Looking to remove one more speed bottleneck from your Raspberry Pi server? Me, too! That’s why I looked into SSD hard drive technology, specifically an M.2 drive, for my Raspberry Pi 4. The Pi4 has two USB3 sockets and I really wanted to take advantage of its interface speed. Those little blue sockets hold big secrets. Just take a look at how the speed has increased over the past few years!
USB Interface Speeds
|Data rate||1.5 Gb/s||1.5 Gb/s||5 Gb/s||10 Gb/s||20 Gb/s||40 Gb/s|
Let’s see if we can get some better read / write times out of that USB3. I’m tired of looking at top and seeing the “wa” (hard drive waiting times) posting such high numbers!
Hardware Used in this Test
WD_Black SN750 250GB M.2 2280 format drive from Western Digital. Geekworm recommended not using a Samsung…
Raspberry Pi 4 Model B (4GB model )
SanDisk 32GB Ultra microSDHC I buy these 5 at a time.
SanDisk Cruzer Fit 8 GB USB Flash Drive (buy these IN a 5 pack)
Here’s the Geekworm kit. Basically you get a board to clip the M.2 drive to, some standoffs, the USB3 coupler, and a screwdriver.
Assembly is simple. Use the standoffs to attach the boards and put the USB3 coupler in place. Slide the M.2 drive into place and use the flathead screw to hold it in place.
Boot it up and let’s see if it works:
root@node4-0:~# lsblk NAME MAJ:MIN RM SIZE RO TYPE MOUNTPOINT sda 8:0 0 232.9G 0 disk └─sda1 8:1 0 232.9G 0 part /m2 sdb 8:16 1 7.5G 0 disk └─sdb1 8:17 1 7.5G 0 part /thumb mmcblk0 179:0 0 29.7G 0 disk ├─mmcblk0p1 179:1 0 256M 0 part /boot └─mmcblk0p2 179:2 0 29.5G 0 part /
Ahhh! It’s so nice when things work the first time! sda is the M.2 drive on the Geekworm board. sdb is a Sandisk 8Gb thumb drive. mmcblk0 is the SD card.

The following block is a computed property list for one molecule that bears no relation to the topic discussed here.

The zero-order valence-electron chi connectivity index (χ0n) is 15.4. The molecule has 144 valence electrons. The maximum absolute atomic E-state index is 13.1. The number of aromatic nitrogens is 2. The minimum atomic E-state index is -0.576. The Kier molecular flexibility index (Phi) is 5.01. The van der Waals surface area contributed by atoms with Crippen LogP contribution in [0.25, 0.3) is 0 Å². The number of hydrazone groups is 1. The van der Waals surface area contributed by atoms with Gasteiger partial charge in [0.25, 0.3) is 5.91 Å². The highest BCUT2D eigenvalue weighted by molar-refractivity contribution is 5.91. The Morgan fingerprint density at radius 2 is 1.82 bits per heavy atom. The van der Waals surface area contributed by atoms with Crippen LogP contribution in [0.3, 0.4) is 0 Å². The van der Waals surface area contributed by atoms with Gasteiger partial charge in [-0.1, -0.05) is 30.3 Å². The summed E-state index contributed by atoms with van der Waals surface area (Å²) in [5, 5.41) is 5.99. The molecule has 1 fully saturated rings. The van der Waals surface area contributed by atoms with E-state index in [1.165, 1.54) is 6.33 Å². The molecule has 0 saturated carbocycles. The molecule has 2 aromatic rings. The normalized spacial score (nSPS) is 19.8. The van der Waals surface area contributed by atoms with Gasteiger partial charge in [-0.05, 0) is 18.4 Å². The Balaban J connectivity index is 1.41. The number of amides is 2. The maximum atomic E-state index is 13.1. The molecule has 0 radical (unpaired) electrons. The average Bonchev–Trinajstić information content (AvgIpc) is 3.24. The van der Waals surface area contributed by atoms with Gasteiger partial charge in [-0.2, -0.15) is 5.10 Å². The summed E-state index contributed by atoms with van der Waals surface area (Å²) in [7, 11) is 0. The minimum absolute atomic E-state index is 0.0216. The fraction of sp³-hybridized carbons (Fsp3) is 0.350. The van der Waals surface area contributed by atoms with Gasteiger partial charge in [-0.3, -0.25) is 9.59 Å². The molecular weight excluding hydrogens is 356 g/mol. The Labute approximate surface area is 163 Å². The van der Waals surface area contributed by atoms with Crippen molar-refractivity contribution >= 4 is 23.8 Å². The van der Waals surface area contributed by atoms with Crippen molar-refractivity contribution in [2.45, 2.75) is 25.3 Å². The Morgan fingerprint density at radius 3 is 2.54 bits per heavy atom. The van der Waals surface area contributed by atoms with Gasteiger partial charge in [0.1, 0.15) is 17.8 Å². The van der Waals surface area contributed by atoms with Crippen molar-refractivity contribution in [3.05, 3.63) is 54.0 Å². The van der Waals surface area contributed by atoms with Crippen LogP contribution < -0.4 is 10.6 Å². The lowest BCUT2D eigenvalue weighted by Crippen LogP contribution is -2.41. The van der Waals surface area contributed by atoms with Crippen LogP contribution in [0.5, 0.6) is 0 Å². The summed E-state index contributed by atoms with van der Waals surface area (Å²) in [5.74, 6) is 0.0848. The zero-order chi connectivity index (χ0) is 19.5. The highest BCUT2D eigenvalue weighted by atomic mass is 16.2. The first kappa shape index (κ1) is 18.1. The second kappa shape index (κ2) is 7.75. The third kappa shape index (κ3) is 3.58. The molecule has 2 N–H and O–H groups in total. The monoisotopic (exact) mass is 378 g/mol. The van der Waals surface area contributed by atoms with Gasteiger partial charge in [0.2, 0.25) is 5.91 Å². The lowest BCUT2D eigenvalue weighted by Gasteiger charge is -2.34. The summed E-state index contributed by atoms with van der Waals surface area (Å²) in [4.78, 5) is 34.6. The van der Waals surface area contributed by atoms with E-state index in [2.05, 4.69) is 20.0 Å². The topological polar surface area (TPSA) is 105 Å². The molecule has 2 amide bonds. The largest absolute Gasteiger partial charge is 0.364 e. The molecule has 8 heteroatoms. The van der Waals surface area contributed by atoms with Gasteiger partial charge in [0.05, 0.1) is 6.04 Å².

Here’s a different view:
root@node4-0:~# lsusb Bus 002 Device 002: ID 152d:0562 JMicron Technology Corp. / JMicron USA Technology Corp. Bus 002 Device 001: ID 1d6b:0003 Linux Foundation 3.0 root hub Bus 001 Device 003: ID 0781:5571 SanDisk Corp. Cruzer Fit Bus 001 Device 002: ID 2109:3431 VIA Labs, Inc. Hub Bus 001 Device 001: ID 1d6b:0002 Linux Foundation 2.0 root hub root@node4-0:~#
Here you can see the M.2 interface board, the thumb drive and SD card. Let’s see if we can partition the M.2 drive. I’ve been using parted. I like it because you can tell 100% for the end of the partition to use the whole drive. I hate trying to figure out the math.
M.2 drive Configuration
root@node4-0:~# parted GNU Parted 3.2 Using /dev/sda Welcome to GNU Parted! Type 'help' to view a list of commands. (parted) mklabel gpt (parted) mkpart Partition name? ? m2 File system type? [ext2]? ext4 Start? 1 End? 100% (parted) quit Information: You may need to update /etc/fstab. root@node4-0:~# mkfs /dev/sda1 mke2fs 1.44.5 (15-Dec-2018) Creating filesystem with 61049344 4k blocks and 15269888 inodes Filesystem UUID: 341e5082-773e-4ee6-b6e4-41a80c304ac5 Superblock backups stored on blocks: 32768, 98304, 163840, 229376, 294912, 819200, 884736, 1605632, 2654208, 4096000, 7962624, 11239424, 20480000, 23887872 Allocating group tables: done Writing inode tables: done Writing superblocks and filesystem accounting information: done